Samples of various viruses found in permafrost, under a microscope. Images: Jean-Marie Alempic et al., Viruses

All found viruses are large viruses.It is no coincidence that the researchers specifically focused on studying species that are visible under a conventional light microscope and do not require more sophisticated instruments. This makes such pathogens a good model that is easy to study in the laboratory, the authors note in their paper.

In a closed laboratory, scientists thawedancient pathogens and sequenced their genomes. The researchers then infected amoeba cells with these viruses. Since the species found mainly reproduce inside Acanthamoeba, their activation posed a minimal risk for transmission to laboratory technicians. “The ones we revived pose no danger, they only infect amoebas,” Jean-Michel Claverie, a microbiologist at the University of Aix-Marseille in France and co-author of the new study, told Live Science.

What did the study show?

The analysis showed that after defrosting, the virusesretained the ability to infect amoebas. They successfully penetrated into the cells of microorganisms, while infection initiated active replication of the viral genome and the formation of new particles that were released and infected other microorganisms.

The study confirms the ability of largeDNA viruses that infect amoebas remain infectious after more than 48,000 years spent in deep permafrost. For three of the five genera studied, this is the first example of reactivation after freezing. 

We're looking at these viruses that infect amoeba,as surrogates for every other possible virus that might lurk in the permafrost. We see traces of many, many, many other viruses. We know they are there. We don't know for sure if they are still alive. But we assume that if the amoeba viruses are still alive, then there is no reason why other viruses would be dead and unable to infect their hosts.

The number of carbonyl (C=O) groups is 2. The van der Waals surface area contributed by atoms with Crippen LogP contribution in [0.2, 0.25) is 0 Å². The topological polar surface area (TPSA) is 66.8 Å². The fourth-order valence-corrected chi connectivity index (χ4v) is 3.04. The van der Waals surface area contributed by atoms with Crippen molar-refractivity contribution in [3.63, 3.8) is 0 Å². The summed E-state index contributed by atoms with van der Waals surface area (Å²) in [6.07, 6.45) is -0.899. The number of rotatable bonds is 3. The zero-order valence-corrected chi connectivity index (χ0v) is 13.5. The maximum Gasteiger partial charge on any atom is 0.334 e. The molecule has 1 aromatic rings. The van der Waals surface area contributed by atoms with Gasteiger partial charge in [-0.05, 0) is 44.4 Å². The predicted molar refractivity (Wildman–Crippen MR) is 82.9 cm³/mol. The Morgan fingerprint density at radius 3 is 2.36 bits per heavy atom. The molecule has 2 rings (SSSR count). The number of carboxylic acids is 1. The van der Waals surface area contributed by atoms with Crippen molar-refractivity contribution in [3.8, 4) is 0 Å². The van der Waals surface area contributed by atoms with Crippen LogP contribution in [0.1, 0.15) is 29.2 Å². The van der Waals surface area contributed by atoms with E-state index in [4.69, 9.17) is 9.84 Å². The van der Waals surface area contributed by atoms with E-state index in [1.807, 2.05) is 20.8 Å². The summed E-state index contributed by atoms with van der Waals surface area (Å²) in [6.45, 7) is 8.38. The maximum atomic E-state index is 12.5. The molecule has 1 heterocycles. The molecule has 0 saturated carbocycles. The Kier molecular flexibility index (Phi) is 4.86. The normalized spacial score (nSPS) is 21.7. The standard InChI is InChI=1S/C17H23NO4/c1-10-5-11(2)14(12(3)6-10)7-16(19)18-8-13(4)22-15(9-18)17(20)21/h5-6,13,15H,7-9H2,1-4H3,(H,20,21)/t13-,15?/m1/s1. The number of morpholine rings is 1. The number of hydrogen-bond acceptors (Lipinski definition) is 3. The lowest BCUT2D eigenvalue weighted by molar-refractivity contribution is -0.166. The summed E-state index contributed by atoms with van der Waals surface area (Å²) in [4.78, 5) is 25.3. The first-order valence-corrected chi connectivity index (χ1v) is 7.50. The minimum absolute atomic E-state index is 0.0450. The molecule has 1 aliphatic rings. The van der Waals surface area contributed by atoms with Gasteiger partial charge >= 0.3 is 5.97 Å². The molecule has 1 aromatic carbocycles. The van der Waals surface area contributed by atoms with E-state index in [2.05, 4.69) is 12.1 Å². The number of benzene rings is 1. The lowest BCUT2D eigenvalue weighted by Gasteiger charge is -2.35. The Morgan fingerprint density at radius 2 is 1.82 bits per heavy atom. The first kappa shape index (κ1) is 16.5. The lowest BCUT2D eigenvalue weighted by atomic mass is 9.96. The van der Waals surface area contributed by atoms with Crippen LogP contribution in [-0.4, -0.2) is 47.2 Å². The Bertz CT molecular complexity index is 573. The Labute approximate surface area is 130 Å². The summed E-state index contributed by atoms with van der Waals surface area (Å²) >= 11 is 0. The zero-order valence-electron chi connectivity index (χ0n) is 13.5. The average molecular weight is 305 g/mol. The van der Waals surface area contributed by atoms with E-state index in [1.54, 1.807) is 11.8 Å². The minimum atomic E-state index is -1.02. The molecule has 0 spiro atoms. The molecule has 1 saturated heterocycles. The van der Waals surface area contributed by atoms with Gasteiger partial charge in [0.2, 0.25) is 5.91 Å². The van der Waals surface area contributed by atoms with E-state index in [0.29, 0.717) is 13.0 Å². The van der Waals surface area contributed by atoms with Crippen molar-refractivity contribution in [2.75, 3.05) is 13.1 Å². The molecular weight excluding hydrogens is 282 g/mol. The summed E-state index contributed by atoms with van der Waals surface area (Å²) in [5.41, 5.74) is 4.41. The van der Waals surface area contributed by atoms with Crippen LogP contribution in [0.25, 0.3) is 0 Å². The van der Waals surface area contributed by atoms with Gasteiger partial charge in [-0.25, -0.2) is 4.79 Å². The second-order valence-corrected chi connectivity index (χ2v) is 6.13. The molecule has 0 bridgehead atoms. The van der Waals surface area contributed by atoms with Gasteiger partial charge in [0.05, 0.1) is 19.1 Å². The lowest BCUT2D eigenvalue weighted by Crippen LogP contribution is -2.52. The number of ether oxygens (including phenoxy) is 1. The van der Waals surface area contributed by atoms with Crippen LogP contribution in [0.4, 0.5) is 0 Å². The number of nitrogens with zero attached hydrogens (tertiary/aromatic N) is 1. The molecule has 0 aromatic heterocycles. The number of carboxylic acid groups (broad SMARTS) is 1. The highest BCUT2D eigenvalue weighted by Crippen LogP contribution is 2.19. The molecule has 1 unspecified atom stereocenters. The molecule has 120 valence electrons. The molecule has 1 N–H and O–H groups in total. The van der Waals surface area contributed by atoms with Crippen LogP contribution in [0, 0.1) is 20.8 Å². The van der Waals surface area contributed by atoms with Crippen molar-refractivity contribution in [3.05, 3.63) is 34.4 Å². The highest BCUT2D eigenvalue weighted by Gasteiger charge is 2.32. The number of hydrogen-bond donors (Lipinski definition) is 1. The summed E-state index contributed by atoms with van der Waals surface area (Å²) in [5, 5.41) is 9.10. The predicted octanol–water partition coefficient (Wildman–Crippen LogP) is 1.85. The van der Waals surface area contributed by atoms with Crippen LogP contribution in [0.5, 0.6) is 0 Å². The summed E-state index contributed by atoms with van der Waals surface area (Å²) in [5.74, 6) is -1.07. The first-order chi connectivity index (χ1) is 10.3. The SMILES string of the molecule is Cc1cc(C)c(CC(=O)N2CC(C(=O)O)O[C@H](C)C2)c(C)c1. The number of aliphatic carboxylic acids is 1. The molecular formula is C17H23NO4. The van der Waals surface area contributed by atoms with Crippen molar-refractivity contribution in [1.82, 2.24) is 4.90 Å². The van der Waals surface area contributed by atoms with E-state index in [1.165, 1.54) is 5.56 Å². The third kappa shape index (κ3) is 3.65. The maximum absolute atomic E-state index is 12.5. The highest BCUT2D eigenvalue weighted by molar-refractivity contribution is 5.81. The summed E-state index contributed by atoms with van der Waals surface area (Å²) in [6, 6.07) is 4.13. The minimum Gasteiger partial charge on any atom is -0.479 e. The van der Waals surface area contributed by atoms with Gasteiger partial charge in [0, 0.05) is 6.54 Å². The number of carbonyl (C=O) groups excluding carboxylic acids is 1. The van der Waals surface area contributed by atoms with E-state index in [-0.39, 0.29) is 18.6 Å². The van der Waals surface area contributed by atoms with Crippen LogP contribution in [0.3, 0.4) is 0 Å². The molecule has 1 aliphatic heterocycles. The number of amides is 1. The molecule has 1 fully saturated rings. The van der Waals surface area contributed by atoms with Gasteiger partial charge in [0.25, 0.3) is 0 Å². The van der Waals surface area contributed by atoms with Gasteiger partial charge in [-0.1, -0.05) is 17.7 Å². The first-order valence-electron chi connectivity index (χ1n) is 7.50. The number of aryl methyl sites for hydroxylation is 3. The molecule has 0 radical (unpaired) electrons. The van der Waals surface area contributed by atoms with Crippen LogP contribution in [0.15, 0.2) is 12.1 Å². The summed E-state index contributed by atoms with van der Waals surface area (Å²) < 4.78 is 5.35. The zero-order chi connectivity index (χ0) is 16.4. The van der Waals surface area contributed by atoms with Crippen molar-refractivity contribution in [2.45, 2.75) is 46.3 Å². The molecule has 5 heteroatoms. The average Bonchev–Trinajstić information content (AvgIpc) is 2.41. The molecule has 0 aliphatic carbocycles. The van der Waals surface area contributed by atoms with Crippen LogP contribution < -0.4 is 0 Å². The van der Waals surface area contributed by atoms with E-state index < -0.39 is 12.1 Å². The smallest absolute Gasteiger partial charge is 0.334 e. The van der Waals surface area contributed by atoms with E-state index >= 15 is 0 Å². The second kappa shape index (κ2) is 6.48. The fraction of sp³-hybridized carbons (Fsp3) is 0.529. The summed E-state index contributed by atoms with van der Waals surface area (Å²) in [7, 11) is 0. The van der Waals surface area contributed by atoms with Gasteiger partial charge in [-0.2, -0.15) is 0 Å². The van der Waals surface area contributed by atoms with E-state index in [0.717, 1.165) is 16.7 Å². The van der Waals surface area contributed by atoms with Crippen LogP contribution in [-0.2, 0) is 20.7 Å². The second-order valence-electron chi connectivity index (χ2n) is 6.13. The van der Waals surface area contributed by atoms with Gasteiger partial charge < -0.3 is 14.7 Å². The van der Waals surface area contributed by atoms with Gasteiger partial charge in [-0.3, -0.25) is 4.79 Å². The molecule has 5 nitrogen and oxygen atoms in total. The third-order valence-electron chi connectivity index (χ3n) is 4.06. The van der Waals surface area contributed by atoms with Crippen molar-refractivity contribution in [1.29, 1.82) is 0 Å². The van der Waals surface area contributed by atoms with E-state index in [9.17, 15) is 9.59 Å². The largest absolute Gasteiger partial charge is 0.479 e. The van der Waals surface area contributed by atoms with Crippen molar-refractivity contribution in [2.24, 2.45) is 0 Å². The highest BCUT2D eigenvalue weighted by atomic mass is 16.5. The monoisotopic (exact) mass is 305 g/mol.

Jean-Michel Claverie, co-author of the study in an interview with CNN

The researchers note that in addition to the revivedof viruses that infect amoebae, traces of many other species have been found in samples from everlasting, including some associated with known human pathogens such as poxviruses (poxviruses) and herpesviruses. Due to the high potential for pathogenicity and the risk of spreading among humans, biologists did not check whether these viruses retained the ability to infect other organisms.

Many of the viruses that will be released byas the ice melts, will be completely unknown. It is not yet known whether they will be contagious and how, when exposed to light, heat and oxygen from the environment. But the results of the experiment suggest that at least some of them can be transmitted to humans, while people may not have immunity to such pathogens.

Given the inevitability of global warmingscientists call for caution when mining in permafrost areas, and also note the need for further research to minimize the risk of an epidemic caused by unknown viruses.